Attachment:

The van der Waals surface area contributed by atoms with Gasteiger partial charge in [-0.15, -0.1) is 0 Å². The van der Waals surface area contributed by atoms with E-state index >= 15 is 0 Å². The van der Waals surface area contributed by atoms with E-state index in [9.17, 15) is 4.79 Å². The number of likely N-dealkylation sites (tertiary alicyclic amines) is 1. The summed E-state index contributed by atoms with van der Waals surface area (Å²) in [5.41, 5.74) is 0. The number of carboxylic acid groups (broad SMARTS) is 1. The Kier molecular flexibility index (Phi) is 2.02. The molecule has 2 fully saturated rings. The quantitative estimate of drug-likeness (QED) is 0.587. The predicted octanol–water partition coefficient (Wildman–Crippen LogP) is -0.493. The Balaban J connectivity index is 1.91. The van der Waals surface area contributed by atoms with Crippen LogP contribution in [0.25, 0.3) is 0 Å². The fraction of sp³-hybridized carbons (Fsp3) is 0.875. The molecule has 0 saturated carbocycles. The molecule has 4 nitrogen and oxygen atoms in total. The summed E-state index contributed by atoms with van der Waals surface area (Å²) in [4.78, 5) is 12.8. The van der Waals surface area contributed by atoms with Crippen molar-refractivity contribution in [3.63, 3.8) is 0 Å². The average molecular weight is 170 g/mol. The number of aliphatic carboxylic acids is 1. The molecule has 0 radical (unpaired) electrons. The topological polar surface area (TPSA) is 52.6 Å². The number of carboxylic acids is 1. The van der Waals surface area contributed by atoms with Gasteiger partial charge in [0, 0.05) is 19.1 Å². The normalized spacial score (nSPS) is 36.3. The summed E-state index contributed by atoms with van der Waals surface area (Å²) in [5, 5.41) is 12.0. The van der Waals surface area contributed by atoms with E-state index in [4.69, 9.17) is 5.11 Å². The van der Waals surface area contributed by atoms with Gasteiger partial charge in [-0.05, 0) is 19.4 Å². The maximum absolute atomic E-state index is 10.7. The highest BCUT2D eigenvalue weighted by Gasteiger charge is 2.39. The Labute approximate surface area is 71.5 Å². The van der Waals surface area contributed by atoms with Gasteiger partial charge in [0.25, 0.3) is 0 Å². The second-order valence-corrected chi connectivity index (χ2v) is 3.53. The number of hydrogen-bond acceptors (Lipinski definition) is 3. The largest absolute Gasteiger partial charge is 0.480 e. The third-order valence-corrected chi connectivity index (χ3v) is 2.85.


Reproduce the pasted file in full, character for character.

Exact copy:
The van der Waals surface area contributed by atoms with Gasteiger partial charge in [-0.15, -0.1) is 0 Å². The van der Waals surface area contributed by atoms with E-state index >= 15 is 0 Å². The van der Waals surface area contributed by atoms with E-state index in [9.17, 15) is 4.79 Å². The number of likely N-dealkylation sites (tertiary alicyclic amines) is 1. The summed E-state index contributed by atoms with van der Waals surface area (Å²) in [5.41, 5.74) is 0. The number of carboxylic acid groups (broad SMARTS) is 1. The Kier molecular flexibility index (Phi) is 2.02. The molecule has 2 fully saturated rings. The quantitative estimate of drug-likeness (QED) is 0.587. The predicted octanol–water partition coefficient (Wildman–Crippen LogP) is -0.493. The Balaban J connectivity index is 1.91. The van der Waals surface area contributed by atoms with Crippen LogP contribution in [0.25, 0.3) is 0 Å². The fraction of sp³-hybridized carbons (Fsp3) is 0.875. The molecule has 0 saturated carbocycles. The molecule has 4 nitrogen and oxygen atoms in total. The summed E-state index contributed by atoms with van der Waals surface area (Å²) in [4.78, 5) is 12.8. The van der Waals surface area contributed by atoms with Crippen molar-refractivity contribution in [3.63, 3.8) is 0 Å². The average molecular weight is 170 g/mol. The number of aliphatic carboxylic acids is 1. The molecule has 0 radical (unpaired) electrons. The topological polar surface area (TPSA) is 52.6 Å². The number of carboxylic acids is 1. The van der Waals surface area contributed by atoms with Gasteiger partial charge in [0, 0.05) is 19.1 Å². The normalized spacial score (nSPS) is 36.3. The summed E-state index contributed by atoms with van der Waals surface area (Å²) in [5, 5.41) is 12.0. The van der Waals surface area contributed by atoms with E-state index in [4.69, 9.17) is 5.11 Å². The van der Waals surface area contributed by atoms with Gasteiger partial charge in [-0.05, 0) is 19.4 Å². The maximum absolute atomic E-state index is 10.7. The highest BCUT2D eigenvalue weighted by Gasteiger charge is 2.39. The Labute approximate surface area is 71.5 Å². The van der Waals surface area contributed by atoms with Gasteiger partial charge in [0.25, 0.3) is 0 Å². The second-order valence-corrected chi connectivity index (χ2v) is 3.53. The number of hydrogen-bond acceptors (Lipinski definition) is 3. The largest absolute Gasteiger partial charge is 0.480 e. The third-order valence-corrected chi connectivity index (χ3v) is 2.85.